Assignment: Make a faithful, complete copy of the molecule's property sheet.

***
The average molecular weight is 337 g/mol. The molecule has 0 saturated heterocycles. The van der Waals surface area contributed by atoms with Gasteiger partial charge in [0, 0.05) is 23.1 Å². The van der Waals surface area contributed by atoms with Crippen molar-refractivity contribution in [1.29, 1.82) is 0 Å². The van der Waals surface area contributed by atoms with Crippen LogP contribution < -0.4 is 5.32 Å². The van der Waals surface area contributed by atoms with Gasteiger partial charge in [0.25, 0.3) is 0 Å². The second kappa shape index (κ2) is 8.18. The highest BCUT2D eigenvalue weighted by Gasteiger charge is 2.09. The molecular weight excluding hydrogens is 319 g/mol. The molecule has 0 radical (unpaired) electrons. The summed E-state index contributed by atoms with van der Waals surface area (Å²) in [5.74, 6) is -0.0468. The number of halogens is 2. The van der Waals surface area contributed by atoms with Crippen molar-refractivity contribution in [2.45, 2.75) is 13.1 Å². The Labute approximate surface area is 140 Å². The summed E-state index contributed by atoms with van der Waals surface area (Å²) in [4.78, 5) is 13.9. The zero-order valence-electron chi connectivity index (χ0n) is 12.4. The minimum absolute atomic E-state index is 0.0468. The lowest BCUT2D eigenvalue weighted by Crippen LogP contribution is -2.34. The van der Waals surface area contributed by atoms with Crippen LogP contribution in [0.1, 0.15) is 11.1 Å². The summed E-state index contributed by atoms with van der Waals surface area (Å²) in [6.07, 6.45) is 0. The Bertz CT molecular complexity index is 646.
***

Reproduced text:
The average molecular weight is 337 g/mol. The molecule has 0 saturated heterocycles. The van der Waals surface area contributed by atoms with Gasteiger partial charge in [0, 0.05) is 23.1 Å². The van der Waals surface area contributed by atoms with Crippen molar-refractivity contribution in [1.29, 1.82) is 0 Å². The van der Waals surface area contributed by atoms with Crippen LogP contribution < -0.4 is 5.32 Å². The van der Waals surface area contributed by atoms with Gasteiger partial charge in [0.25, 0.3) is 0 Å². The second kappa shape index (κ2) is 8.18. The highest BCUT2D eigenvalue weighted by Gasteiger charge is 2.09. The molecular weight excluding hydrogens is 319 g/mol. The molecule has 0 radical (unpaired) electrons. The summed E-state index contributed by atoms with van der Waals surface area (Å²) in [5.74, 6) is -0.0468. The number of halogens is 2. The van der Waals surface area contributed by atoms with Crippen molar-refractivity contribution in [2.45, 2.75) is 13.1 Å². The Labute approximate surface area is 140 Å². The summed E-state index contributed by atoms with van der Waals surface area (Å²) in [4.78, 5) is 13.9. The zero-order valence-electron chi connectivity index (χ0n) is 12.4. The minimum absolute atomic E-state index is 0.0468. The lowest BCUT2D eigenvalue weighted by Crippen LogP contribution is -2.34. The van der Waals surface area contributed by atoms with Crippen LogP contribution in [0.1, 0.15) is 11.1 Å². The summed E-state index contributed by atoms with van der Waals surface area (Å²) in [6.07, 6.45) is 0. The Bertz CT molecular complexity index is 646.